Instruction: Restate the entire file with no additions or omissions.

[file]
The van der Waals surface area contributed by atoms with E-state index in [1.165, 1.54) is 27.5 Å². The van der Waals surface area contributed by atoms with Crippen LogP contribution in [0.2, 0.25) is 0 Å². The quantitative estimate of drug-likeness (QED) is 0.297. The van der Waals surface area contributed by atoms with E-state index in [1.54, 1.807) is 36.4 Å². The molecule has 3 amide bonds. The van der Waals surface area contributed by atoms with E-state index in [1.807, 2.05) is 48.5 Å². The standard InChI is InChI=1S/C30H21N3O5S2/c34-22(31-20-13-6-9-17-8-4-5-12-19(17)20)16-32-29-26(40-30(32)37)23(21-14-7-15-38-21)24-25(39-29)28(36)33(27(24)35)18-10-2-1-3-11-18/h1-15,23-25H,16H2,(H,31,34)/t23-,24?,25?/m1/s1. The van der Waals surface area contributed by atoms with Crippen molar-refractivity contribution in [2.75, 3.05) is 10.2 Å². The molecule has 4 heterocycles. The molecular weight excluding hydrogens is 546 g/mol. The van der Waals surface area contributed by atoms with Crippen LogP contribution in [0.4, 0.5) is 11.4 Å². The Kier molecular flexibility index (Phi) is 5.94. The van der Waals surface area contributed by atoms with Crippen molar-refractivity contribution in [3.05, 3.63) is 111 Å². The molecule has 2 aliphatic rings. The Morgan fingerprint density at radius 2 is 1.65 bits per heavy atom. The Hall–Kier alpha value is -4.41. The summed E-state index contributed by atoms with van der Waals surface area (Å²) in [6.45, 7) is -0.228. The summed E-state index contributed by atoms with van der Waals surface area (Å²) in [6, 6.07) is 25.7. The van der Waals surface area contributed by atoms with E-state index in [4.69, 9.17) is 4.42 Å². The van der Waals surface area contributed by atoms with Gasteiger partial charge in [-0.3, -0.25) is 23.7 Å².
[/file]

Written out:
The van der Waals surface area contributed by atoms with E-state index in [1.165, 1.54) is 27.5 Å². The van der Waals surface area contributed by atoms with Crippen LogP contribution in [0.2, 0.25) is 0 Å². The quantitative estimate of drug-likeness (QED) is 0.297. The van der Waals surface area contributed by atoms with E-state index in [1.54, 1.807) is 36.4 Å². The molecule has 3 amide bonds. The van der Waals surface area contributed by atoms with E-state index in [1.807, 2.05) is 48.5 Å². The standard InChI is InChI=1S/C30H21N3O5S2/c34-22(31-20-13-6-9-17-8-4-5-12-19(17)20)16-32-29-26(40-30(32)37)23(21-14-7-15-38-21)24-25(39-29)28(36)33(27(24)35)18-10-2-1-3-11-18/h1-15,23-25H,16H2,(H,31,34)/t23-,24?,25?/m1/s1. The van der Waals surface area contributed by atoms with Crippen molar-refractivity contribution in [2.75, 3.05) is 10.2 Å². The molecule has 4 heterocycles. The molecular weight excluding hydrogens is 546 g/mol. The van der Waals surface area contributed by atoms with Crippen LogP contribution in [0.4, 0.5) is 11.4 Å². The Kier molecular flexibility index (Phi) is 5.94. The van der Waals surface area contributed by atoms with Crippen molar-refractivity contribution in [3.05, 3.63) is 111 Å². The molecule has 2 aliphatic rings. The Morgan fingerprint density at radius 2 is 1.65 bits per heavy atom. The Hall–Kier alpha value is -4.41. The summed E-state index contributed by atoms with van der Waals surface area (Å²) in [6.45, 7) is -0.228. The summed E-state index contributed by atoms with van der Waals surface area (Å²) in [6, 6.07) is 25.7. The van der Waals surface area contributed by atoms with E-state index in [4.69, 9.17) is 4.42 Å². The van der Waals surface area contributed by atoms with Gasteiger partial charge in [-0.3, -0.25) is 23.7 Å².